What's on Tap

What's on Tap

Steve Rannazzisi is bracing himself

Posted November 30

Steve Rannazzisi starred in a TV show about fantasy football, but as I do with a lot of conversations, I talked to him about pickup basketball.

The diversion was worth it.

Rannazzisi, who played Kevin MacArthur on the FXX hit “The League” for seven seasons, is headlining Goodnights Comedy Club in Raleigh this week and during our Tuesday afternoon phone interview, we talked at length about the improvisational nature of the show, the NFL stars who made guest appearances and the difficulty of getting through scenes since the actors consistently made each other laugh during filming.

But when I wedged my pickup basketball habit into the chat, Rannazzisi delivered this gem as he discussed the challenges that come with trying to remain competitive in sports as he approaches his 40th birthday.

“In my 20s, I’d go look for the best sneakers possible,” he said. “Now, I’m looking for the best braces. ‘Look at that knee brace. Look at the support. That ankle brace looks sturdy and can take some wear and tear.’ That’s what gets me going.”

I’m 42, and while I try to keep my shoe game tight, I have purchased ankle and elbow braces with zeal comparable to buying a pair of Jordans. In addition to being funny, Rannazzisi’s comments also rang true with me, a man whose every joint and muscle ached as I was asking Rannazzisi questions two hours removed from my regular Tuesday pickup game.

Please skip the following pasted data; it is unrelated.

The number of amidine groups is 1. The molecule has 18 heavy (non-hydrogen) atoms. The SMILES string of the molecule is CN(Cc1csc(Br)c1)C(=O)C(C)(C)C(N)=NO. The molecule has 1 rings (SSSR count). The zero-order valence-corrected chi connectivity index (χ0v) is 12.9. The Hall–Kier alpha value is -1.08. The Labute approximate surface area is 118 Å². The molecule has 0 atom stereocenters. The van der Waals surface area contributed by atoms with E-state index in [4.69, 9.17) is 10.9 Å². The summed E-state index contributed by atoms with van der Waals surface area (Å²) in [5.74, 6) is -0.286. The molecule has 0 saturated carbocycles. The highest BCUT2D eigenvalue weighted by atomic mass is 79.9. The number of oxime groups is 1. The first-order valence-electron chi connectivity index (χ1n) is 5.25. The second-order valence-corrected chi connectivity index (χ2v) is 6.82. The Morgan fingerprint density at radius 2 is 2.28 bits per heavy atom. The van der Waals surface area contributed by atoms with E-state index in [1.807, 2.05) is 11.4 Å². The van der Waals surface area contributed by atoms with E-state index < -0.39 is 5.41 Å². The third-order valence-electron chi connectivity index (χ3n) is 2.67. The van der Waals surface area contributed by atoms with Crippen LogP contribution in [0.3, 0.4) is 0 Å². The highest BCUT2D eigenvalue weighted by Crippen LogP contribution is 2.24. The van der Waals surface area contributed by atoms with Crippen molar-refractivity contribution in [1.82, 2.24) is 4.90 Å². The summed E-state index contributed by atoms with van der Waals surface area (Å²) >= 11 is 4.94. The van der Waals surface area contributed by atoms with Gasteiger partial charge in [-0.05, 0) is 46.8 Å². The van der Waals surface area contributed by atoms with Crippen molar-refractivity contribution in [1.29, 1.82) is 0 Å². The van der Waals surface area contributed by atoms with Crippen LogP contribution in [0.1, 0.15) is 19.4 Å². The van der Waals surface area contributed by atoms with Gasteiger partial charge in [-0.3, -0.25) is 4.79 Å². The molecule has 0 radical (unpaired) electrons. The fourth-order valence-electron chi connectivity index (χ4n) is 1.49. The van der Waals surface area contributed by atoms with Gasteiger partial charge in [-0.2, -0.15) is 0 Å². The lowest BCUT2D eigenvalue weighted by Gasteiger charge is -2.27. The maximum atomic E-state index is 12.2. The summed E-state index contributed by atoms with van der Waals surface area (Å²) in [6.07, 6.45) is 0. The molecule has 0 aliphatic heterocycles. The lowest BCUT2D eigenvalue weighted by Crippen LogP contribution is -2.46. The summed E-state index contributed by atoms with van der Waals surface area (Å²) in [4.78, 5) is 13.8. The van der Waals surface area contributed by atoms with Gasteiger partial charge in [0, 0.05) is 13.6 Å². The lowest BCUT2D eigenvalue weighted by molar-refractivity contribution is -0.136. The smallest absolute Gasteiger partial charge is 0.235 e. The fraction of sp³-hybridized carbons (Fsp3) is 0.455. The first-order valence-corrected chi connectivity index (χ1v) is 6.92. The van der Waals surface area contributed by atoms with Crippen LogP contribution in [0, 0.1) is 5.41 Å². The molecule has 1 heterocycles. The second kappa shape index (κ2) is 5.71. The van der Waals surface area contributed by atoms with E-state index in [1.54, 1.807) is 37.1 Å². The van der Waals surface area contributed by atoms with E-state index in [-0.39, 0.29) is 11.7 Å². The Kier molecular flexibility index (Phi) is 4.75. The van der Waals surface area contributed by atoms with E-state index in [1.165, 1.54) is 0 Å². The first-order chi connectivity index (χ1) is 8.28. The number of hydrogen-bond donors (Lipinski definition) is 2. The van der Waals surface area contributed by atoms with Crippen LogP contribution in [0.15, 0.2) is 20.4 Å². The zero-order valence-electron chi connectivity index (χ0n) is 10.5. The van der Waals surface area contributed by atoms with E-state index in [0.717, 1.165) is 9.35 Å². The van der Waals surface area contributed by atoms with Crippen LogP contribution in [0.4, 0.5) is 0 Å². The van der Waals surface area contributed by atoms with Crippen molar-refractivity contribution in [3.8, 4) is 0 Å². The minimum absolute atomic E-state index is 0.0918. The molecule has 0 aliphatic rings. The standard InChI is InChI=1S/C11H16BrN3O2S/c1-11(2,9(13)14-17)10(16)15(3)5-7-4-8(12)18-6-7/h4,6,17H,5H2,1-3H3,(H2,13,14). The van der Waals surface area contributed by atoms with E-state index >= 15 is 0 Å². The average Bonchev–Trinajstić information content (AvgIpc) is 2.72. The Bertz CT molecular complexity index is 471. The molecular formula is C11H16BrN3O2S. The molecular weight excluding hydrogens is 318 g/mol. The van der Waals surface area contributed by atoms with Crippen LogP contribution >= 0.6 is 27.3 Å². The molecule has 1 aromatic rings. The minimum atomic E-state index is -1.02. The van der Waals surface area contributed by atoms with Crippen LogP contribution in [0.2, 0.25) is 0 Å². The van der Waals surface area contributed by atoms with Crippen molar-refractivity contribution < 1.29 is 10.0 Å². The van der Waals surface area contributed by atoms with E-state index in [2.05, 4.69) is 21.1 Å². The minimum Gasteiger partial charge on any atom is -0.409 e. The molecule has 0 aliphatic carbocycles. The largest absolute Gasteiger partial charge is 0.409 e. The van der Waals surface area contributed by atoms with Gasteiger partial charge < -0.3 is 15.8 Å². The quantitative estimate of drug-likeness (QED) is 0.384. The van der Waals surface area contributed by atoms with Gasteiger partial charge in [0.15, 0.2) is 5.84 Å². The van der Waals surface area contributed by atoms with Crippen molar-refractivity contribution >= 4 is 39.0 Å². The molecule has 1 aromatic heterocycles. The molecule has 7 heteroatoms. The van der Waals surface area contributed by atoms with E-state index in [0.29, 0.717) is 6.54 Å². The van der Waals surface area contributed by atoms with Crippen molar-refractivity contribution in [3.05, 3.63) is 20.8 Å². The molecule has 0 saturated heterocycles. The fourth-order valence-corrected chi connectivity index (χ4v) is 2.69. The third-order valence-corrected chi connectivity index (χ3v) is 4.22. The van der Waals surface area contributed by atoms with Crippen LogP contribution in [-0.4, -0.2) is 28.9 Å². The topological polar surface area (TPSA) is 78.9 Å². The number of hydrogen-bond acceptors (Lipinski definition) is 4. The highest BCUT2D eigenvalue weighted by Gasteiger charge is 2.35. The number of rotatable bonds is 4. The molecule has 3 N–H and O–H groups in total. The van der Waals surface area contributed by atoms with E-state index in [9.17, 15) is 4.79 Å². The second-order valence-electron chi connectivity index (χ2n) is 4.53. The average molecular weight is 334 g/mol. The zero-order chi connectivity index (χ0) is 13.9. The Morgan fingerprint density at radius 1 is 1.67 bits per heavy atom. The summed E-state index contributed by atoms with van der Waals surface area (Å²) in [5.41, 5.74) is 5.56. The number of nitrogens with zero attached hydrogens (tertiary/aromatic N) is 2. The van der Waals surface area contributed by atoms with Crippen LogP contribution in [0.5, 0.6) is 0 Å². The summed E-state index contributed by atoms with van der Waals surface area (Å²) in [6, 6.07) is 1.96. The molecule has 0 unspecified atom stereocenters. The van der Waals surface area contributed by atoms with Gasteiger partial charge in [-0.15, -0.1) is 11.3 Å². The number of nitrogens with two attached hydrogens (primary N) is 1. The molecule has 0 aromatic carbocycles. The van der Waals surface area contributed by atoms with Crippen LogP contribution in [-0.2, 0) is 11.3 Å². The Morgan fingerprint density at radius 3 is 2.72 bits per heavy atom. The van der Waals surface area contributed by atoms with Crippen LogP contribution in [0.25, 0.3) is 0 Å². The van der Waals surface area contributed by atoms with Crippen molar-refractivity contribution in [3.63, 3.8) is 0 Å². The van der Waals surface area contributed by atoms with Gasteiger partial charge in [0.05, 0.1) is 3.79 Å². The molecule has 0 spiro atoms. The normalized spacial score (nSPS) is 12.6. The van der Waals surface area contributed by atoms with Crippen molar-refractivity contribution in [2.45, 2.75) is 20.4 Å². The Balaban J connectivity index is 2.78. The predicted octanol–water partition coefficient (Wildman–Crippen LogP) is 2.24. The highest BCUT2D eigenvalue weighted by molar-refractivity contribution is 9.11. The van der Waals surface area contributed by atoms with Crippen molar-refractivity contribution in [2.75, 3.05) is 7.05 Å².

Oh, and we talked about comedy too, including whether or not post-election crowds are different, getting stage time while shooting “The League” and much more.


Tony Castleberry: I know you guys are professionals, but was it difficult to get through scenes sometimes on “The League” because you were cracking each other up?

Steve Rannazzisi: Absolutely. It’s a strange thing. We’re doing a show to make people laugh, that we want people at home to laugh at, but we’re technically not allowed to laugh at what we’re saying. We improvised our show, so we didn’t know what the next person was gonna say and every take could be different. We would crack each other up and the worst part was, sometimes when we knew something funny was coming and then it was something completely different, to get the scene back on track was difficult.

TC: Steve, no matter what you might do the rest of your career, I don’t know if you’re ever gonna have a more fun cast to work with than that one.

SR: I think you may be right. I’ll have different jobs and I hope I have great jobs and fun jobs, but it’ll never be anything quite like “The League.” The way we shot it and the short amount of time and the amount of laughs and scenes that we did, it was remarkable. It’s a testament to the six of us that did the show every day and the creators and the crew. It’s a dream job to have and I really couldn’t have had a better time doing it.

TC: In addition to that great cast, some amazing athletes joined you guys. Does anyone of those stand out?